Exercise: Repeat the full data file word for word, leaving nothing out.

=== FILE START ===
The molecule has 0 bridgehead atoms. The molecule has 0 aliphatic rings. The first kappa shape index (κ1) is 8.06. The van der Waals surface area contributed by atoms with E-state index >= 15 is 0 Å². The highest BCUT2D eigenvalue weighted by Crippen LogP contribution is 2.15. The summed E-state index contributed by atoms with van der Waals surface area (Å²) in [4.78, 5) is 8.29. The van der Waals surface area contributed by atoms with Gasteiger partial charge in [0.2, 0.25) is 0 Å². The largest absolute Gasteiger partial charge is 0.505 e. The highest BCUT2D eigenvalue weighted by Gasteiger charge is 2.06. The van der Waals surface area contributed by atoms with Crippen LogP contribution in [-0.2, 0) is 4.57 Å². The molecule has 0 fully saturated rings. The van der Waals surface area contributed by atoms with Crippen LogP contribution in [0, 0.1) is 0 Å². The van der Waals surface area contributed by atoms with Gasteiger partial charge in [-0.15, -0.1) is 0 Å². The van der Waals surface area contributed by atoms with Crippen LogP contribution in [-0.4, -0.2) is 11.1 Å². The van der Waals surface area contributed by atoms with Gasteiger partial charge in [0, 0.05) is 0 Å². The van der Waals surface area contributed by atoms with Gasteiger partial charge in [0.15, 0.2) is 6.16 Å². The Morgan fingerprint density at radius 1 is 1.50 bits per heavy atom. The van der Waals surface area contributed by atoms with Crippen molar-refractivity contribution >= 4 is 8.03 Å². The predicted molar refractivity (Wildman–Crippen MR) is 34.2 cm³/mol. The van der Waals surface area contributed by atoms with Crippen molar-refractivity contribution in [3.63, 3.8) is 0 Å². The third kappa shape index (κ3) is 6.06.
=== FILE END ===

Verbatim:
The molecule has 0 bridgehead atoms. The molecule has 0 aliphatic rings. The first kappa shape index (κ1) is 8.06. The van der Waals surface area contributed by atoms with E-state index >= 15 is 0 Å². The highest BCUT2D eigenvalue weighted by Crippen LogP contribution is 2.15. The summed E-state index contributed by atoms with van der Waals surface area (Å²) in [4.78, 5) is 8.29. The van der Waals surface area contributed by atoms with Gasteiger partial charge in [0.2, 0.25) is 0 Å². The largest absolute Gasteiger partial charge is 0.505 e. The highest BCUT2D eigenvalue weighted by Gasteiger charge is 2.06. The van der Waals surface area contributed by atoms with Crippen LogP contribution in [-0.2, 0) is 4.57 Å². The molecule has 0 fully saturated rings. The van der Waals surface area contributed by atoms with Crippen LogP contribution in [0, 0.1) is 0 Å². The van der Waals surface area contributed by atoms with Gasteiger partial charge in [-0.15, -0.1) is 0 Å². The van der Waals surface area contributed by atoms with Crippen LogP contribution in [-0.4, -0.2) is 11.1 Å². The van der Waals surface area contributed by atoms with Gasteiger partial charge in [0, 0.05) is 0 Å². The van der Waals surface area contributed by atoms with Gasteiger partial charge in [0.15, 0.2) is 6.16 Å². The Morgan fingerprint density at radius 1 is 1.50 bits per heavy atom. The van der Waals surface area contributed by atoms with Crippen molar-refractivity contribution >= 4 is 8.03 Å². The predicted molar refractivity (Wildman–Crippen MR) is 34.2 cm³/mol. The van der Waals surface area contributed by atoms with Crippen molar-refractivity contribution in [3.63, 3.8) is 0 Å². The third kappa shape index (κ3) is 6.06.